- The weaponry and casualty tables seem right on the money with respect to historical accuracy.
- Unit morale checks happen at the time of the event. In other words, there is no separate morale phase at the end. If a unit gets slaughtered by a cannon barrage, the effects of morale are tested at that moment. Brigade morale checks are simulated by the Falter table during the command phase.
- Charges seem historically accurate. Melees are actually uncommon and charge reactions are rolled for as a result of the charge. Typically, one side or the other would give way before crossing bayonets. This is accurately represented in the charge mechanics.
- All modifiers throughout the game seem very accurate. There are no "head scratchers" anywhere to be found.
- Units are made up of bases when determining small, standard, and large units. When firing, figures do not have to be counted up anymore. This has streamlined the game immeasurably.
- Because it doesn't matter how many figures are on a base, the gamer has full flexibility to build an army the way he / she wants.
- The research is impeccable. There are rules for "tuckered out" brigades, units going to ground, optional rules for brigadier command span within woods, and more.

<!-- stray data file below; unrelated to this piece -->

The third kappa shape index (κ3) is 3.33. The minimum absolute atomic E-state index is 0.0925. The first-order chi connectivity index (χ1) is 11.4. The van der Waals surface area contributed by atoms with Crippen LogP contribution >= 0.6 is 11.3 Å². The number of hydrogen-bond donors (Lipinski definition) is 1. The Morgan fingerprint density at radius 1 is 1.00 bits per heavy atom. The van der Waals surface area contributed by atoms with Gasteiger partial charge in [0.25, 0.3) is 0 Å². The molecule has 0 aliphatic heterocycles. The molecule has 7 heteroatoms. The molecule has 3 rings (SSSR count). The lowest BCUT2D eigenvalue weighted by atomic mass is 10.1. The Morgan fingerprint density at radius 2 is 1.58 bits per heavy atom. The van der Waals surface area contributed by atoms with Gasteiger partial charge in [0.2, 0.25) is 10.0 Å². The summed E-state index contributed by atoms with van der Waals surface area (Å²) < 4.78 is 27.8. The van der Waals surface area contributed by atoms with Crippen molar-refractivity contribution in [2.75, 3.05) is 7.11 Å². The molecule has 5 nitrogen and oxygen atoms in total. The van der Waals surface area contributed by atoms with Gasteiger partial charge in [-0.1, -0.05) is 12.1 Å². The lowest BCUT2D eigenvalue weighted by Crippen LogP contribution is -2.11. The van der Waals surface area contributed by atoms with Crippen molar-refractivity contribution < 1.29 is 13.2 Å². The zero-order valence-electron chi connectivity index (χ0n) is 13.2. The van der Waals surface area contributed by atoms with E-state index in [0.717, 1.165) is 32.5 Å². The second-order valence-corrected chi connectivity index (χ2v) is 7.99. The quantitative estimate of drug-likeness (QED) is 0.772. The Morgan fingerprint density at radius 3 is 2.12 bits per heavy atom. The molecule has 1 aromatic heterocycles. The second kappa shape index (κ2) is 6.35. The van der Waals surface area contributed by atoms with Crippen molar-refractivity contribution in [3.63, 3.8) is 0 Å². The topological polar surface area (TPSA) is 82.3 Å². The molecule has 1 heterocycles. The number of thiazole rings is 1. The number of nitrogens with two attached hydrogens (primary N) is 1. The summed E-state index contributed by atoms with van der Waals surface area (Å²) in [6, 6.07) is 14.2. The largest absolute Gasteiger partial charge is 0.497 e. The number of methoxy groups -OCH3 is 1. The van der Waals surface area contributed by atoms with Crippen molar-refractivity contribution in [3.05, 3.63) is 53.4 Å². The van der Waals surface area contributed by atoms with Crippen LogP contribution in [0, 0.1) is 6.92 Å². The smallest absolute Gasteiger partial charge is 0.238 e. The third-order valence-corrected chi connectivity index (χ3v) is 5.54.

- The rules are simply put....FUN.
Things that I found frustrating about the rules:
- Nothing really, but there are a couple of areas that I might add a house rule or two. Specifically, the winner of the initiative in the rules always moves and fires first. There may be a situation in which it is desirable to move second, even though a player will lose the benefit of firing first. I might add a rule that the winner of the initiative may decide who the first phasing player is. Another area is the subject of leader attachment. The rules do not spell out any possible leader casualties in a melee or charge reaction. Also, for regular or elite units, the attachment of a leader really doesn't give much of a modifier in charges.
Overall, I think these rules are fantastic. They have everything that I desire from ACW simulation: command and control, historical results, accurate weapon ranges and effect, and they are simply fun as hell to play. I tested the rules out pretty rigorously and I was impressed with the overall experience and the results each time. Kudos to David Brown ! Pickett's Charge is highly recommended.